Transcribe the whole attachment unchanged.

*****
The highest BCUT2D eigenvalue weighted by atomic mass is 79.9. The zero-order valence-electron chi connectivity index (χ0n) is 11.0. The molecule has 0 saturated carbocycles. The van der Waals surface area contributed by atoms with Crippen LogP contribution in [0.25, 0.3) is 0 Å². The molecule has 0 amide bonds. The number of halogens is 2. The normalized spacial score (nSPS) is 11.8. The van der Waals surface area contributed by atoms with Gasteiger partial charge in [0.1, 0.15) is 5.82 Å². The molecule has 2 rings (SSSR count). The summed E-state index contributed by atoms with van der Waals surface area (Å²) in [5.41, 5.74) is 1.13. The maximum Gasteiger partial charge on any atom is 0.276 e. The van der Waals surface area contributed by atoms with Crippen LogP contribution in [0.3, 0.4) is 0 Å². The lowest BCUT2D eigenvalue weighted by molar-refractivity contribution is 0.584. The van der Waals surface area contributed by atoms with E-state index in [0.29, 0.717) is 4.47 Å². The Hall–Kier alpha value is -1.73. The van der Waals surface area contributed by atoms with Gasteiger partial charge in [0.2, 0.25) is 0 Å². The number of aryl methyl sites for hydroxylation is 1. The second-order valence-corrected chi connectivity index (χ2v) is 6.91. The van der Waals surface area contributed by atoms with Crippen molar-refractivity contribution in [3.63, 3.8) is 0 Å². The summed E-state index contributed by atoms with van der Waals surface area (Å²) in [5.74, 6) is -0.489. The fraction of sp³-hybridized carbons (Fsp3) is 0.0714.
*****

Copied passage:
The highest BCUT2D eigenvalue weighted by atomic mass is 79.9. The zero-order valence-electron chi connectivity index (χ0n) is 11.0. The molecule has 0 saturated carbocycles. The van der Waals surface area contributed by atoms with Crippen LogP contribution in [0.25, 0.3) is 0 Å². The molecule has 0 amide bonds. The number of halogens is 2. The normalized spacial score (nSPS) is 11.8. The van der Waals surface area contributed by atoms with Gasteiger partial charge in [0.1, 0.15) is 5.82 Å². The molecule has 2 rings (SSSR count). The summed E-state index contributed by atoms with van der Waals surface area (Å²) in [5.41, 5.74) is 1.13. The maximum Gasteiger partial charge on any atom is 0.276 e. The van der Waals surface area contributed by atoms with Crippen LogP contribution in [0.3, 0.4) is 0 Å². The lowest BCUT2D eigenvalue weighted by molar-refractivity contribution is 0.584. The van der Waals surface area contributed by atoms with E-state index in [0.29, 0.717) is 4.47 Å². The Hall–Kier alpha value is -1.73. The van der Waals surface area contributed by atoms with Gasteiger partial charge in [0.2, 0.25) is 0 Å². The number of aryl methyl sites for hydroxylation is 1. The second-order valence-corrected chi connectivity index (χ2v) is 6.91. The van der Waals surface area contributed by atoms with Crippen molar-refractivity contribution in [3.63, 3.8) is 0 Å². The summed E-state index contributed by atoms with van der Waals surface area (Å²) in [5.74, 6) is -0.489. The fraction of sp³-hybridized carbons (Fsp3) is 0.0714.